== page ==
I didn’t see any issues with over tightening and I got mine about as tight as I could using just my hands. The videos from GP show that it is possible to over tighten a grip but the fix it just loosen the end cap and re tighten. No rush of ruining the grip as far as I can tellA couple more questions on this.
do we know what the tension system itself is? I tried looking around for it and didn’t see it mentioned in detail anywhere. From the video it almost appears like tension wire (I’m thinking FJ BOA or Puma DISC),
any concerns with over tightening? Or losing tension over time?
Once you get them on, you twist the top with the horn, and twist the bottom of the grip, and that locks it on the club.
It is super easy and I did it while watching TV. I could have changed most of my bag in the time it would have taken me to drive somewhere so this is huge for me. The worst part is the tape removal in my eyes but that could also be a thing of the past soonEight minutes for removal sounds like a lot of fun for someone who has never tried this before! I have an older set of clubs that I will definitely try this out on. Taking my clubs once a year to the PGA superstore near me and dropping them off so they can change the grips has never been a big deal and the installation fee was pretty reasonable for the convenience. Plus, it would give me time to try new putters on their putting green while I waited. However, having the opportunity to do this at my own home sounds like a lot more fun to me. I’m interested to see how the grip feels. Great review and I’m looking forward to see what the other forum members have to say about it.
I'm in agreement about the grip itself. I like the MCC grip, in midsize, so I would prefer that material. But when talking about the Helix technology, i found it to work great, and didnt encounter the issue of the horn not going on the grip far enough.I was a lucky one to be a tester and I was 50/50 on the product. Yes for a first time installer i took my time doing the installs but IMO the grip itself reminded me of the Black Widow grips. They were very thin and slick. Also I had a problem of getting the tool far enough into the grip to do the install, but I put a little oil on the tool for the next 2 grips. Yes it is an interesting concept but I just didnt like the grip that they chose to use for it.
I didn't use any chemicals to get the old tape off and my clubs where all a year old when I removed the tape. Just get a hair dryer and heat it up to loosen the glue and it will peal right off. Once you do that go to the cupboard and grab so Extra Virgin Olive oil and a wash cloth, put some (2 table spoons of oil) on the washcloth and rub the tape residue and it will come right off. Then just use some rubbing alcohol and to remove the oil and your done. Was super easy and I have never done grips before in my life.Just after I bought all the tools to do my grips the "old" way!! Looks like a pretty cool idea!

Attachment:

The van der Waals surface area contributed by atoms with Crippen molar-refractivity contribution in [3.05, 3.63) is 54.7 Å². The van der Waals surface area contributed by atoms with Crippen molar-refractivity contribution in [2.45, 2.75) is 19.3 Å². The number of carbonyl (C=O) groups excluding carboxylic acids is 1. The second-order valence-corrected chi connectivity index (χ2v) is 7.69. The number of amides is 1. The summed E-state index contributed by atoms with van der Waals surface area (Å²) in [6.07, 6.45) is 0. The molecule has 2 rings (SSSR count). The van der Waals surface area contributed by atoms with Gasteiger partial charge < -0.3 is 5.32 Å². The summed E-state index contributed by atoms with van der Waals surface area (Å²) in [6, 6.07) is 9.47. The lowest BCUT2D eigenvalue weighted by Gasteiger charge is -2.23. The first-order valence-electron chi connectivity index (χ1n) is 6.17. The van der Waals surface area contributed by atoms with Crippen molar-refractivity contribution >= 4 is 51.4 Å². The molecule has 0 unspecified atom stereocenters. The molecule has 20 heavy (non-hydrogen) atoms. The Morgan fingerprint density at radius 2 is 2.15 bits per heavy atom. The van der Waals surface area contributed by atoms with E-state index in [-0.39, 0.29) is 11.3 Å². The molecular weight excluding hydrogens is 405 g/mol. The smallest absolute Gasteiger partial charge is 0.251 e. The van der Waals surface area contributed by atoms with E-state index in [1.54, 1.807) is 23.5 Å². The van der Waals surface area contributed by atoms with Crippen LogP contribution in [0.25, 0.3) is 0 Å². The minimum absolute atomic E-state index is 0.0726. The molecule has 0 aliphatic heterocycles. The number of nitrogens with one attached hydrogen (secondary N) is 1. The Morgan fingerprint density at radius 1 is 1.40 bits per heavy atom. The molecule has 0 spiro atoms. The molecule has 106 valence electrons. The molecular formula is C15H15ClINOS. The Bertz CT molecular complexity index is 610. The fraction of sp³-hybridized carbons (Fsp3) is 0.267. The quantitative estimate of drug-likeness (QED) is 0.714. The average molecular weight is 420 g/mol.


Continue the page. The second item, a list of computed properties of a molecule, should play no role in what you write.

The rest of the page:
Only issue is the removal of old tape, still gonna need those stinky chemicals....
Its more than people think, but if people didnt have to deal with tools necessary, it would definitely increase.This seems SUPER promising! Love when we get some new innovative tech in the golf world. These seem to be a major step forward in the grip world, but does GP expect them to have good marketability? I think there is a certain small % of golfers who change their grip regularly (its not even every THP'er), other than that people fall into the very infrequent or the "you can change a grip?" category. Obviously to spend the $$ on R&D GP expects this to provide a return, I'm just interested to see how quickly this becomes main stream.
Grip can’t explode like a grip installed with an air compressor.
According to Golf Pride (and most other grip companies used on tour) if you use a cord for example, high pressure air can cause deformation and even ripping of the individual cords. It is one of the biggest reasons it is not done at the highest level this way.